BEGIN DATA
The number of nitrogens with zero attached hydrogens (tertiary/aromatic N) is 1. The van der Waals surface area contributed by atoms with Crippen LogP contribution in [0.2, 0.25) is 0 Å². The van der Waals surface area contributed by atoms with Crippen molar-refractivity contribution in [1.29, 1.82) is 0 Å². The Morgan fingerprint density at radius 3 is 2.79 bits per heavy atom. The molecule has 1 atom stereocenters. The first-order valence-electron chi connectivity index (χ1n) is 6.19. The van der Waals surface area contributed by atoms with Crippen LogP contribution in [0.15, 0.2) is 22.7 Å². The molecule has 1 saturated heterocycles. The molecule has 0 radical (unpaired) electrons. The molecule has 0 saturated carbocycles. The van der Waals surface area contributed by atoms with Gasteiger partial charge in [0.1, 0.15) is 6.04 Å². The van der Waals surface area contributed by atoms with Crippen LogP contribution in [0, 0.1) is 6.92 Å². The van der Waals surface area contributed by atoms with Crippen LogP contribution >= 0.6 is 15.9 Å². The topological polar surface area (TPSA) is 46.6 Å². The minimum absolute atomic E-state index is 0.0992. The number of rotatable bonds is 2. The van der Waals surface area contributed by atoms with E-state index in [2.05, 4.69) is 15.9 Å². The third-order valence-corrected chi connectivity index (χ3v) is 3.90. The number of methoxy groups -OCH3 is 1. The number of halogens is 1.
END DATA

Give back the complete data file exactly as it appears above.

The number of nitrogens with zero attached hydrogens (tertiary/aromatic N) is 1. The van der Waals surface area contributed by atoms with Crippen LogP contribution in [0.2, 0.25) is 0 Å². The van der Waals surface area contributed by atoms with Crippen molar-refractivity contribution in [1.29, 1.82) is 0 Å². The Morgan fingerprint density at radius 3 is 2.79 bits per heavy atom. The molecule has 1 atom stereocenters. The first-order valence-electron chi connectivity index (χ1n) is 6.19. The van der Waals surface area contributed by atoms with Crippen LogP contribution in [0.15, 0.2) is 22.7 Å². The molecule has 1 saturated heterocycles. The molecule has 0 radical (unpaired) electrons. The molecule has 0 saturated carbocycles. The van der Waals surface area contributed by atoms with Gasteiger partial charge in [0.1, 0.15) is 6.04 Å². The van der Waals surface area contributed by atoms with Crippen LogP contribution in [0, 0.1) is 6.92 Å². The van der Waals surface area contributed by atoms with Crippen LogP contribution >= 0.6 is 15.9 Å². The topological polar surface area (TPSA) is 46.6 Å². The minimum absolute atomic E-state index is 0.0992. The number of rotatable bonds is 2. The van der Waals surface area contributed by atoms with E-state index in [2.05, 4.69) is 15.9 Å². The third-order valence-corrected chi connectivity index (χ3v) is 3.90. The number of methoxy groups -OCH3 is 1. The number of halogens is 1.